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Hi friends,
I have written a function which inverts a dictionary. The code is as follows:

def histogram(s):
    d={}
    for c in s:
        #print c, d.get(c,0)
        d[c]=d.get(c,0)+1
    return d



def invert_dict(d):
    inv={}
    for key in d:
        val=d[key]
        if val not in inv:
            inv[val]=[key]
        else :
            inv[val].append(key)
    return inv


hist=histogram('parrot')
print hist
inv=invert_dict(hist)
print inv

Now, I would like to play around with it. I would like to write a more concise function using the inbuilt setdefault() method in the dictionary module.

Definition of setdefault():{'a' is a dictionary; 'k' is a key ; 'x' is another value}
a.setdefault(k,x) : a[k] if 'k' in 'a' else settting it to x

The problem I am facing is that, I am just not able to replace the if-else loop which would actually make it more concise.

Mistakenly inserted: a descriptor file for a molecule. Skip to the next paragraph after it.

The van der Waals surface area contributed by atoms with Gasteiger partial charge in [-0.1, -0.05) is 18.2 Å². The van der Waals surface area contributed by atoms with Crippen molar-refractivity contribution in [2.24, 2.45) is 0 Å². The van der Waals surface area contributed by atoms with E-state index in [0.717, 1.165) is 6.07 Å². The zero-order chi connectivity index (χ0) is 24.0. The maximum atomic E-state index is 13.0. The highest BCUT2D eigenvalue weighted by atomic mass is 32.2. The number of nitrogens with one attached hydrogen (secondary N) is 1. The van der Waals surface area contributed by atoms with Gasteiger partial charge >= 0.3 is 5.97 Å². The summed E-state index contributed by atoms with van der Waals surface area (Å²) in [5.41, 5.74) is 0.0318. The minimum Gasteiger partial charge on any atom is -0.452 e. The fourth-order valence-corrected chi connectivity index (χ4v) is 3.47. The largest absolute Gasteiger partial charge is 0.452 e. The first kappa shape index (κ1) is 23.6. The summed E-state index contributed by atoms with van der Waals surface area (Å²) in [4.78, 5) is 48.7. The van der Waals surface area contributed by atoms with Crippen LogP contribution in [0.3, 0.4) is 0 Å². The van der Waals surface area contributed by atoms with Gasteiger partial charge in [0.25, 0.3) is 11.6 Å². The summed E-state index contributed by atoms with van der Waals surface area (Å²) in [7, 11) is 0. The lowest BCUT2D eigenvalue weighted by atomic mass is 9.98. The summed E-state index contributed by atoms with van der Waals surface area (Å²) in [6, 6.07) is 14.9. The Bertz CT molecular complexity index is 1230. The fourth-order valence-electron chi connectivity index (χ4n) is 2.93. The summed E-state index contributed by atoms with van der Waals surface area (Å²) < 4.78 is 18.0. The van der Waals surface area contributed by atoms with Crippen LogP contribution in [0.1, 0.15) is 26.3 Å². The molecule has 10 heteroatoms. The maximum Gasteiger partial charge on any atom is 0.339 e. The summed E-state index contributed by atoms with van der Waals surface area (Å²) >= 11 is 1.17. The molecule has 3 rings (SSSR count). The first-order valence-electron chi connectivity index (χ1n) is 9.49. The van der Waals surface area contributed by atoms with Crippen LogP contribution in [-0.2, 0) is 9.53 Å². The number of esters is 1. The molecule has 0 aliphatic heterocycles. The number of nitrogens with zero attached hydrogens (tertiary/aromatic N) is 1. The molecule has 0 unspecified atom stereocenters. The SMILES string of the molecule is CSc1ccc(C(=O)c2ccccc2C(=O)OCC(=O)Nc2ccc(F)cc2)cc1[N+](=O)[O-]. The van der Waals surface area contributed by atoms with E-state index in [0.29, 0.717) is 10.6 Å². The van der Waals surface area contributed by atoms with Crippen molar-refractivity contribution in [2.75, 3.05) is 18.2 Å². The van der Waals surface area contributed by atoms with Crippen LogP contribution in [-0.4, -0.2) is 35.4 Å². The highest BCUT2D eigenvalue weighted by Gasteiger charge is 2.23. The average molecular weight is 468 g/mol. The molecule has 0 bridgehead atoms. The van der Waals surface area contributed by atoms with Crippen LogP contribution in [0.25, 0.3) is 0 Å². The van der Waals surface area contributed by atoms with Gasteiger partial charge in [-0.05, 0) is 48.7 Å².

The list that it would form for a particular value is a problem. If I try creating a list appending is a problem, and if I don't the values are over-written.

Is there a way to write a more concise version or is this the best I can manage?

Thank You.

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Last Post by mcenley
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When you swap the key:value pairs you can get value to key collisions since keys have to be unique. The standard way is to but collisions into a list ...

# invert a dictionary and take care of value to key collisions

def invert_dict(d):
    inv = {}
    for k, v in d.items():
        # put collisions into a list
        inv.setdefault(v, []).append(k)
    return inv

# test it ...
d = {'a': 1, 'b': 1, 'c':1, 'd':7}
print invert_dict(d)  # {1: ['a', 'c', 'b'], 7: ['d']}
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Hi ,
Thanks a lot.

I was totally unaware that this statement can be used : inv.setdefault(v, []).append(k) I got the idea.

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